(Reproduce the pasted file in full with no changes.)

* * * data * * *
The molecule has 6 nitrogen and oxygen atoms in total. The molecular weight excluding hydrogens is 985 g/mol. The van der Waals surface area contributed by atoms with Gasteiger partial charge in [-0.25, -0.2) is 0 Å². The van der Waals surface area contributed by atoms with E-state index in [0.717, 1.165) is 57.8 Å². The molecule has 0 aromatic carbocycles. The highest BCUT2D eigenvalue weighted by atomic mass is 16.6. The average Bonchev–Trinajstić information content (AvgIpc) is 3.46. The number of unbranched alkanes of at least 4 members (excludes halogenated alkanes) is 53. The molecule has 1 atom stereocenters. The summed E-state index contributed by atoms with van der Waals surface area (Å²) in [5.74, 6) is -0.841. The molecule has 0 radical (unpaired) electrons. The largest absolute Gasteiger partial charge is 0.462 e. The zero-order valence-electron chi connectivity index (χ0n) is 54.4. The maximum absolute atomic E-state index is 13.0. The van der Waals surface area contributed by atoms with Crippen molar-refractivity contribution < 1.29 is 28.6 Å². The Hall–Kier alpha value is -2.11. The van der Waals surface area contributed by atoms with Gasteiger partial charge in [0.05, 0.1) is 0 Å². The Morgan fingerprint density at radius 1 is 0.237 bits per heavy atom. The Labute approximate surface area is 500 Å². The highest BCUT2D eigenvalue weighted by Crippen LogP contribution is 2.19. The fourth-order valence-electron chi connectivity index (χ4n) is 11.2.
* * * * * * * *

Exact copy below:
The molecule has 6 nitrogen and oxygen atoms in total. The molecular weight excluding hydrogens is 985 g/mol. The van der Waals surface area contributed by atoms with Gasteiger partial charge in [-0.25, -0.2) is 0 Å². The van der Waals surface area contributed by atoms with E-state index in [0.717, 1.165) is 57.8 Å². The molecule has 0 aromatic carbocycles. The highest BCUT2D eigenvalue weighted by atomic mass is 16.6. The average Bonchev–Trinajstić information content (AvgIpc) is 3.46. The number of unbranched alkanes of at least 4 members (excludes halogenated alkanes) is 53. The molecule has 1 atom stereocenters. The summed E-state index contributed by atoms with van der Waals surface area (Å²) in [5.74, 6) is -0.841. The molecule has 0 radical (unpaired) electrons. The largest absolute Gasteiger partial charge is 0.462 e. The zero-order valence-electron chi connectivity index (χ0n) is 54.4. The maximum absolute atomic E-state index is 13.0. The van der Waals surface area contributed by atoms with Crippen molar-refractivity contribution < 1.29 is 28.6 Å². The Hall–Kier alpha value is -2.11. The van der Waals surface area contributed by atoms with Gasteiger partial charge in [0.05, 0.1) is 0 Å². The Morgan fingerprint density at radius 1 is 0.237 bits per heavy atom. The Labute approximate surface area is 500 Å². The highest BCUT2D eigenvalue weighted by Crippen LogP contribution is 2.19. The fourth-order valence-electron chi connectivity index (χ4n) is 11.2.